Enterprise 2.0 Film Theory

B3ta dreaming

Almost beyond belief that daydreaming should be pathologised, yet Boing Boing picks up a thread from Consciousness and Cognition of a report about a woman who cannot stop daydreaming. Her doctors can find nothing wrong with her, yet prescribe her 50 mg/day of fluvoxamine but are unable to dream up, define a DSM condition.

50-minsBoing Boing relates her experiences to the chapter in the 50 Minute Hour called “The Jet-Propelled Couch” of a scientist called John Carter who had a similar condition and thought he was the John Carter of Edgar Rice Burrough’s Mars stories:

The physicist told Lindner he was able to teleport himself to Mars and have the same kind of adventures the fictional John Carter had. The physicist kept detailed maps and records of his adventures, accumulating 10,000 pages of notes!

This was the inspiration for Gene Brewer’s novel “K-PAX” and also bears a strong resemblance to P K Dick’s “We Can Remember It For You Wholesale”, filmed of course as Total Recall. It also underpins Billy Liar and Walter Mitty. 

The condition described is not just found in fiction and it’s not an anomally, as Consciousness and Cognition state that:

Recently, the patient discovered a website containing a surprising number of anonymous postings on the topic of excessive or uncontrolled daydreaming. Numerous posters described patterns and tendencies that appeared remarkably consistent with the patient’s experience (including the original pacing behavior) and emphasized the stress of concealing their imaginary lives and the attendant shame, confusion, and difficulty in controlling their divided realities.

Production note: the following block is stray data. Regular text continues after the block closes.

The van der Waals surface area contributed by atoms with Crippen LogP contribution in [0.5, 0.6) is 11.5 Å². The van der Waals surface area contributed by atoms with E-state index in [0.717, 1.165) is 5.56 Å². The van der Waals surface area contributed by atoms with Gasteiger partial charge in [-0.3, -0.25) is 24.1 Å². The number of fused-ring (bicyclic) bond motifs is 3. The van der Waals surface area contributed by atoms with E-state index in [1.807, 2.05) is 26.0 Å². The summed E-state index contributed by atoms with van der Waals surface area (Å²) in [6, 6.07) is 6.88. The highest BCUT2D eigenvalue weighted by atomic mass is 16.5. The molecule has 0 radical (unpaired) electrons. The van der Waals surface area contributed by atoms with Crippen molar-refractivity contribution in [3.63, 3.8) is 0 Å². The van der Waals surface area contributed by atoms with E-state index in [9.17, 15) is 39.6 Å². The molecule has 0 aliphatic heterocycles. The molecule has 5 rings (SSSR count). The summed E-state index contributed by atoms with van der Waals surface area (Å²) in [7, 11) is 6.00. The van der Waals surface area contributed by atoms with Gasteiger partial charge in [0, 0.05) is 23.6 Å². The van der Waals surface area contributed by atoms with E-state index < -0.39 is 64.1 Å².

It has to be….

Communications Enterprise 2.0

Lapland ‘Shopped

An amusing seasonal debacle re the UK’s theme park Lapland. What originated as a minor trading standards story erupted into one of the Sun newspaper’s worst headlines in a long time – Lapland Was Bad For Our Elf


The Daily Mail was in an unusually self-righteous mood, dubbing the park ‘Blunderland

What entertained me most was the aspect that Adobe PhotoShop or similar might play in the fiasco. The photographs promoting the park are shall we say optimistic. Here’s what Lapland’s owner, Victor Mears says about them on his website:

All of the photographs were taken with an inexpensive digital camera – handheld/without a tripod – and the photographer who submitted them apologises for the poor sharpness, exposure and contrast quality whilst granting permission for any viewer of this web page to display the photographs without alteration under any circumstance on any public blog associated with the Lapland New Forest event or Lapland New Forest Ltd only.

Here’s some of the pics from their site:

Not that The Sun or their comrades would ever ‘Shop an image as’s regular contributor The Great Architect wryly observes in a sly poke at the Sun’s rival The Daily Mail:

I guess the question that remains is, who shopped whom?